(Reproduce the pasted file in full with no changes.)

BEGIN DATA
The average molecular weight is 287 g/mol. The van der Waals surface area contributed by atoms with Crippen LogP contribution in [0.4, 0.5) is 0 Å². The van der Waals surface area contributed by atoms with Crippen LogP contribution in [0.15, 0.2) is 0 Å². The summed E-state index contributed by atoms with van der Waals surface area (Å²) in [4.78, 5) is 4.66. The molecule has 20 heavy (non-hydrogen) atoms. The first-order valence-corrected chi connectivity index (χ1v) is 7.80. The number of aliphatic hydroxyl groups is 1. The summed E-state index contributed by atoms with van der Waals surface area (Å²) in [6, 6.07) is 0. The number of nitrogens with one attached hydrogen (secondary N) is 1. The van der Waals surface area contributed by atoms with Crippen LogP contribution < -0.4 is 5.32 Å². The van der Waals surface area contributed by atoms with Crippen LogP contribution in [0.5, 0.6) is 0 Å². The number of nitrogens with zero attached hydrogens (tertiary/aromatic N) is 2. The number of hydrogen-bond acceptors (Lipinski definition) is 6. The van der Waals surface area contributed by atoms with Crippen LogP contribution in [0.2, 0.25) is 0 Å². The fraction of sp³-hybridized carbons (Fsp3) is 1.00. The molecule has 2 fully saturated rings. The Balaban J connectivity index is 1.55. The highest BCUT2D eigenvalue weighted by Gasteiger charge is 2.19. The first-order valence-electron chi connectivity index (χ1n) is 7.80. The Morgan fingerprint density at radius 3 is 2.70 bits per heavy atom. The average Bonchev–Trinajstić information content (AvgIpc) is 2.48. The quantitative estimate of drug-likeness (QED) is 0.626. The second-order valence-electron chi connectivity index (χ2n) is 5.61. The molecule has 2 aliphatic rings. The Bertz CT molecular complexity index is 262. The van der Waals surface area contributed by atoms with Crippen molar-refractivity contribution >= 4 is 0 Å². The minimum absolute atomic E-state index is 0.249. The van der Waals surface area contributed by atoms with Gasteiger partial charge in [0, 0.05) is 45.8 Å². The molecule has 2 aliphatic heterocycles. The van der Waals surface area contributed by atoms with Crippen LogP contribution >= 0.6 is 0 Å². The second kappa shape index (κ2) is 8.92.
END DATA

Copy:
The average molecular weight is 287 g/mol. The van der Waals surface area contributed by atoms with Crippen LogP contribution in [0.4, 0.5) is 0 Å². The van der Waals surface area contributed by atoms with Crippen LogP contribution in [0.15, 0.2) is 0 Å². The summed E-state index contributed by atoms with van der Waals surface area (Å²) in [4.78, 5) is 4.66. The molecule has 20 heavy (non-hydrogen) atoms. The first-order valence-corrected chi connectivity index (χ1v) is 7.80. The number of aliphatic hydroxyl groups is 1. The summed E-state index contributed by atoms with van der Waals surface area (Å²) in [6, 6.07) is 0. The number of nitrogens with one attached hydrogen (secondary N) is 1. The van der Waals surface area contributed by atoms with Crippen LogP contribution < -0.4 is 5.32 Å². The van der Waals surface area contributed by atoms with Crippen LogP contribution in [0.5, 0.6) is 0 Å². The number of nitrogens with zero attached hydrogens (tertiary/aromatic N) is 2. The number of hydrogen-bond acceptors (Lipinski definition) is 6. The van der Waals surface area contributed by atoms with Crippen LogP contribution in [0.2, 0.25) is 0 Å². The fraction of sp³-hybridized carbons (Fsp3) is 1.00. The molecule has 2 fully saturated rings. The Balaban J connectivity index is 1.55. The highest BCUT2D eigenvalue weighted by Gasteiger charge is 2.19. The first-order valence-electron chi connectivity index (χ1n) is 7.80. The Morgan fingerprint density at radius 3 is 2.70 bits per heavy atom. The average Bonchev–Trinajstić information content (AvgIpc) is 2.48. The quantitative estimate of drug-likeness (QED) is 0.626. The second-order valence-electron chi connectivity index (χ2n) is 5.61. The molecule has 2 aliphatic rings. The Bertz CT molecular complexity index is 262. The van der Waals surface area contributed by atoms with Crippen molar-refractivity contribution >= 4 is 0 Å². The minimum absolute atomic E-state index is 0.249. The van der Waals surface area contributed by atoms with Gasteiger partial charge in [0, 0.05) is 45.8 Å². The molecule has 2 aliphatic heterocycles. The van der Waals surface area contributed by atoms with Crippen LogP contribution >= 0.6 is 0 Å². The second kappa shape index (κ2) is 8.92.